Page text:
Recruiting to Your DISC Development Areas

Similar styles may work well together, but that doesn't necessarily build successful outcomes. To achieve performance improvement we must focus on recruiting to strengthen DISC development areas.

Recruiting and Hiring to DISC Development Areas

How Managers Are Hiring

Some years ago I was working with a consulting firm that utilizes our DISC assessments to help their clients with various training initiatives and strategy implementation. This particular client company had a very common problem that we frequently see in organizations in all kinds of industries. It seems that almost no one is immune to it. Their managers were cloning themselves.

They were hiring people that very closely mirrored who they are – people that seemed to have “that certain something”. They were bringing in new employees who made the hiring managers say: “You know, there was really something about that guy that made me feel very comfortable. He would fit very well in our team.”

Cloning Ourselves Initially Makes Sense

I can still vividly remember the conversation I had with one manager. He told me with a lot of enthusiasm and conviction: “I know exactly what I need to do. I need to clone myself. Then all of my worries will be gone!” He was a manager of about 45 account executives at a financial services organization. While his group was doing modestly well, no one attributed any of the credit to him. It was a classic case of doing well in despite of oneself.

Have you ever been in a situation when you had a hard time finding the right words to tell someone politely that they were dead wrong? I am pretty comfortable doing it now. Back then I was not so comfortable. I remember saying to myself: “Clone you! Why do you think I am here?”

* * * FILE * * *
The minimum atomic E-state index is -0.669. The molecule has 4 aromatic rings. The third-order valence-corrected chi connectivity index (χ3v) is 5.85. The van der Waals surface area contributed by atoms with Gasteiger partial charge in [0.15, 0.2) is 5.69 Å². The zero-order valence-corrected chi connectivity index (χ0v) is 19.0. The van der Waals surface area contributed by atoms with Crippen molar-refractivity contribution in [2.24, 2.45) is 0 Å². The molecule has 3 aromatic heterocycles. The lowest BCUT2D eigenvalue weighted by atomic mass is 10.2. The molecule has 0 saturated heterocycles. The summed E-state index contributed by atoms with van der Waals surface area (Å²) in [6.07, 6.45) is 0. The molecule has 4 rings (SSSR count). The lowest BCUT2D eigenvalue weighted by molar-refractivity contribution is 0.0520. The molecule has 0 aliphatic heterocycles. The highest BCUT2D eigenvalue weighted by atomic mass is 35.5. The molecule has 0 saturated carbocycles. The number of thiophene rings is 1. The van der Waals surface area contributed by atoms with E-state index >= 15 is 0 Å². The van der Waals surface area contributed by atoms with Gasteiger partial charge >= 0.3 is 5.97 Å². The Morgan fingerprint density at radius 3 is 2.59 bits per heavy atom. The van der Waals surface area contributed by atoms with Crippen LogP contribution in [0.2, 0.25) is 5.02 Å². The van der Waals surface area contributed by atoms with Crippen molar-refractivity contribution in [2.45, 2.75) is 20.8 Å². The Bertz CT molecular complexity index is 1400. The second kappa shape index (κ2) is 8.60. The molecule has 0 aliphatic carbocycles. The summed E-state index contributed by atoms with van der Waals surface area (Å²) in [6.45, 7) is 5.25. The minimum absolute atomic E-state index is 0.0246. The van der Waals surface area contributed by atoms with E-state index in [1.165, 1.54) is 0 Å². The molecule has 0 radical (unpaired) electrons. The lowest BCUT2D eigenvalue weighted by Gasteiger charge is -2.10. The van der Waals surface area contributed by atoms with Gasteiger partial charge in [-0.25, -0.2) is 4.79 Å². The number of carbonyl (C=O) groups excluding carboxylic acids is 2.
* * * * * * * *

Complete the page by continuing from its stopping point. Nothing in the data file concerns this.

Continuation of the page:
My Hiring Practice Seems Logical

Since that moment, I have heard the same idea countless times. Actually, on the surface it makes a lot of sense. If I am successful as a manager, or at the very least think I am, why not duplicate myself and multiply the success. (By the way, I have not met many managers who said they were not good managers – have you? I think there must be few of them out there. At least many employees sometimes claim they are out there.) This plan sounds logical, simple and straightforward. Why not go for it?

And many do. They bring people into their team who in essence are mirror images. They act and think just like the boss. Conflicts happen less often, everyone gets along and life is smooth sailing.

Why We Don't Identify DISC Development Areas Readily

Unfortunately, it is not all smooth sailing. Although typically a team with similar DISC-style employees tends to increase their strengths, they also amplify their weaknesses. What’s worse, they typically are completely oblivious to the latter. No one wants to face this fact. And the ones that do realize it often find it to be a lot more comfortable to be quiet. Who wants to rock the proverbial boat and to tell the boss they are doing it wrong?

The same happens in people’s personal lives. However, it seems that we are more aware of it then. We are more aware that when we are very much alike the amplification of strengths and weaknesses takes place. For example, take a couple of analytical people. They usually are aware that they have a hard time making decisions quickly and can even poke fun at themselves.